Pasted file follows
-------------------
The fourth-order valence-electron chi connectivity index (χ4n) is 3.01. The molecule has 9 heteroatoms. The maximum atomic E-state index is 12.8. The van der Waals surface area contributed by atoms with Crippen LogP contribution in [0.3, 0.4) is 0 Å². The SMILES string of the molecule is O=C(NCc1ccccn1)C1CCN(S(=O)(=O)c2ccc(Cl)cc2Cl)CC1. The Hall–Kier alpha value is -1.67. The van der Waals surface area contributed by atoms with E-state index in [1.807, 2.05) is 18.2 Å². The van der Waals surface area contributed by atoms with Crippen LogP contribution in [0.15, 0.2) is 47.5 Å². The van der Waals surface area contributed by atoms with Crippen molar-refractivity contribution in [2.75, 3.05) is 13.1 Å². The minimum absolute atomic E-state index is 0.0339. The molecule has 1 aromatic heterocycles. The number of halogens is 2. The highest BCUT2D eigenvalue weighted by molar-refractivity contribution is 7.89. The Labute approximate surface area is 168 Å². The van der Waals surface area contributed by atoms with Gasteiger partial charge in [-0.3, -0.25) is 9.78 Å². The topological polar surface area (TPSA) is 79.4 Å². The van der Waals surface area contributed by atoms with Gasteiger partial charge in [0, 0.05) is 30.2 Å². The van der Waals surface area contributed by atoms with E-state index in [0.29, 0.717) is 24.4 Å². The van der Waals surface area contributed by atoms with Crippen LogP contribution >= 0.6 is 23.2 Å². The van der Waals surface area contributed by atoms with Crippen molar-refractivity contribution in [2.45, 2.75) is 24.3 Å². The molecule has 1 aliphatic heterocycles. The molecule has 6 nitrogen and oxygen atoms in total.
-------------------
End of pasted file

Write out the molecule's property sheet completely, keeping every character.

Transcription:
The fourth-order valence-electron chi connectivity index (χ4n) is 3.01. The molecule has 9 heteroatoms. The maximum atomic E-state index is 12.8. The van der Waals surface area contributed by atoms with Crippen LogP contribution in [0.3, 0.4) is 0 Å². The SMILES string of the molecule is O=C(NCc1ccccn1)C1CCN(S(=O)(=O)c2ccc(Cl)cc2Cl)CC1. The Hall–Kier alpha value is -1.67. The van der Waals surface area contributed by atoms with E-state index in [1.807, 2.05) is 18.2 Å². The van der Waals surface area contributed by atoms with Crippen LogP contribution in [0.15, 0.2) is 47.5 Å². The van der Waals surface area contributed by atoms with Crippen molar-refractivity contribution in [2.75, 3.05) is 13.1 Å². The minimum absolute atomic E-state index is 0.0339. The molecule has 1 aromatic heterocycles. The number of halogens is 2. The highest BCUT2D eigenvalue weighted by molar-refractivity contribution is 7.89. The Labute approximate surface area is 168 Å². The van der Waals surface area contributed by atoms with Gasteiger partial charge in [-0.3, -0.25) is 9.78 Å². The topological polar surface area (TPSA) is 79.4 Å². The van der Waals surface area contributed by atoms with Gasteiger partial charge in [0, 0.05) is 30.2 Å². The van der Waals surface area contributed by atoms with E-state index in [0.29, 0.717) is 24.4 Å². The van der Waals surface area contributed by atoms with Crippen LogP contribution >= 0.6 is 23.2 Å². The van der Waals surface area contributed by atoms with Crippen molar-refractivity contribution in [2.45, 2.75) is 24.3 Å². The molecule has 1 aliphatic heterocycles. The molecule has 6 nitrogen and oxygen atoms in total.